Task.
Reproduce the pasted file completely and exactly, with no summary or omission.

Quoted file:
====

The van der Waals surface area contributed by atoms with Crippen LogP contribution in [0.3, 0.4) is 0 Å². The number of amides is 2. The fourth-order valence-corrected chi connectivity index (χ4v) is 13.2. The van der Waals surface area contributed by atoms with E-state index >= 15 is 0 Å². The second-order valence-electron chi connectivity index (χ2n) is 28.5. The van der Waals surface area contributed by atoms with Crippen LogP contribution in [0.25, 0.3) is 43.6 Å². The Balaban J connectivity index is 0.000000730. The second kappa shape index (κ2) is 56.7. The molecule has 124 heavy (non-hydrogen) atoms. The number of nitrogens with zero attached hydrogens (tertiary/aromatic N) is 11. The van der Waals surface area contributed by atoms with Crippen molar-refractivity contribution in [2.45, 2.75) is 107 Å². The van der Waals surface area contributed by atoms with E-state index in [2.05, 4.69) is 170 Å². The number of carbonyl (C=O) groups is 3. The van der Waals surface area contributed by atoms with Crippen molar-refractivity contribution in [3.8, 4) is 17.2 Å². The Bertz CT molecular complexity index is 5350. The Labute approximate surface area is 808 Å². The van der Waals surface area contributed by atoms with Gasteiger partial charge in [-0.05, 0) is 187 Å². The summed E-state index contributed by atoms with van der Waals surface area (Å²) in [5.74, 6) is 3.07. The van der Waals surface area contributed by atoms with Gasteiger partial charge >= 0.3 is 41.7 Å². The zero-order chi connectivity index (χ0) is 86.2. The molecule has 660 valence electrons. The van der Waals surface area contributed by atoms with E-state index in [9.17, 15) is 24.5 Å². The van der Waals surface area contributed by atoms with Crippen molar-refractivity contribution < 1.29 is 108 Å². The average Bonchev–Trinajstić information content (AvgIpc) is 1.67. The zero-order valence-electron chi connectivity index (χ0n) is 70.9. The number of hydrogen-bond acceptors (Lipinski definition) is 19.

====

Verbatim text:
The van der Waals surface area contributed by atoms with Crippen LogP contribution in [0.3, 0.4) is 0 Å². The number of amides is 2. The fourth-order valence-corrected chi connectivity index (χ4v) is 13.2. The van der Waals surface area contributed by atoms with E-state index >= 15 is 0 Å². The second-order valence-electron chi connectivity index (χ2n) is 28.5. The van der Waals surface area contributed by atoms with Crippen LogP contribution in [0.25, 0.3) is 43.6 Å². The Balaban J connectivity index is 0.000000730. The second kappa shape index (κ2) is 56.7. The molecule has 124 heavy (non-hydrogen) atoms. The number of nitrogens with zero attached hydrogens (tertiary/aromatic N) is 11. The van der Waals surface area contributed by atoms with Crippen molar-refractivity contribution in [2.45, 2.75) is 107 Å². The van der Waals surface area contributed by atoms with E-state index in [2.05, 4.69) is 170 Å². The number of carbonyl (C=O) groups is 3. The van der Waals surface area contributed by atoms with Crippen molar-refractivity contribution in [3.8, 4) is 17.2 Å². The Bertz CT molecular complexity index is 5350. The Labute approximate surface area is 808 Å². The van der Waals surface area contributed by atoms with Gasteiger partial charge in [-0.05, 0) is 187 Å². The summed E-state index contributed by atoms with van der Waals surface area (Å²) in [5.74, 6) is 3.07. The van der Waals surface area contributed by atoms with Gasteiger partial charge >= 0.3 is 41.7 Å². The zero-order chi connectivity index (χ0) is 86.2. The molecule has 660 valence electrons. The van der Waals surface area contributed by atoms with E-state index in [9.17, 15) is 24.5 Å². The van der Waals surface area contributed by atoms with Crippen molar-refractivity contribution < 1.29 is 108 Å². The average Bonchev–Trinajstić information content (AvgIpc) is 1.67. The zero-order valence-electron chi connectivity index (χ0n) is 70.9. The number of hydrogen-bond acceptors (Lipinski definition) is 19.